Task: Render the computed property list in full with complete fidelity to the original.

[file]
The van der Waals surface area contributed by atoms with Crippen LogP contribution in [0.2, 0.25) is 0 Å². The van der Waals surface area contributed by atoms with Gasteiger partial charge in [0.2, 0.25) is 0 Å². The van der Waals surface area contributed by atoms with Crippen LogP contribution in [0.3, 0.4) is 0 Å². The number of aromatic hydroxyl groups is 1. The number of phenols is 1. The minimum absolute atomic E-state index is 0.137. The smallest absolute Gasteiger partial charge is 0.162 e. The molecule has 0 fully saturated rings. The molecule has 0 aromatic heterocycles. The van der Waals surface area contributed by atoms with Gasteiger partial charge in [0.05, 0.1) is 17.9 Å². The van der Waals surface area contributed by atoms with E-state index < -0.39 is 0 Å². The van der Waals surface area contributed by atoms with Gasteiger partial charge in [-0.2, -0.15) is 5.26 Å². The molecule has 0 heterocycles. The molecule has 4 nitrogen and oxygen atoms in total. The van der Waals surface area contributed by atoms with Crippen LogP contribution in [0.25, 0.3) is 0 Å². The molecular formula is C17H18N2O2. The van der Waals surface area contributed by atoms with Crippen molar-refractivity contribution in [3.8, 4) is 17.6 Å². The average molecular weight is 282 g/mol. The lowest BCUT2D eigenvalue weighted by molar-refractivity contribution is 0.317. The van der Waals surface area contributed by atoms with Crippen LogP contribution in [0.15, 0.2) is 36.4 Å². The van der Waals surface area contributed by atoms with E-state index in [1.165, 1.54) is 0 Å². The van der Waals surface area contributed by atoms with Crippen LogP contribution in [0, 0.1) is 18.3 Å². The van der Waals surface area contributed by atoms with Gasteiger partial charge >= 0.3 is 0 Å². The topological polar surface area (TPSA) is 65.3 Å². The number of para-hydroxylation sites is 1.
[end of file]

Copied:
The van der Waals surface area contributed by atoms with Crippen LogP contribution in [0.2, 0.25) is 0 Å². The van der Waals surface area contributed by atoms with Gasteiger partial charge in [0.2, 0.25) is 0 Å². The van der Waals surface area contributed by atoms with Crippen LogP contribution in [0.3, 0.4) is 0 Å². The number of aromatic hydroxyl groups is 1. The number of phenols is 1. The minimum absolute atomic E-state index is 0.137. The smallest absolute Gasteiger partial charge is 0.162 e. The molecule has 0 fully saturated rings. The molecule has 0 aromatic heterocycles. The van der Waals surface area contributed by atoms with Gasteiger partial charge in [0.05, 0.1) is 17.9 Å². The van der Waals surface area contributed by atoms with E-state index < -0.39 is 0 Å². The van der Waals surface area contributed by atoms with Gasteiger partial charge in [-0.2, -0.15) is 5.26 Å². The molecule has 0 heterocycles. The molecule has 4 nitrogen and oxygen atoms in total. The van der Waals surface area contributed by atoms with Crippen LogP contribution in [0.25, 0.3) is 0 Å². The molecular formula is C17H18N2O2. The van der Waals surface area contributed by atoms with Crippen molar-refractivity contribution in [3.8, 4) is 17.6 Å². The average molecular weight is 282 g/mol. The lowest BCUT2D eigenvalue weighted by molar-refractivity contribution is 0.317. The van der Waals surface area contributed by atoms with Crippen LogP contribution in [0.15, 0.2) is 36.4 Å². The van der Waals surface area contributed by atoms with E-state index in [1.165, 1.54) is 0 Å². The van der Waals surface area contributed by atoms with Crippen LogP contribution in [0, 0.1) is 18.3 Å². The van der Waals surface area contributed by atoms with Gasteiger partial charge >= 0.3 is 0 Å². The topological polar surface area (TPSA) is 65.3 Å². The number of para-hydroxylation sites is 1.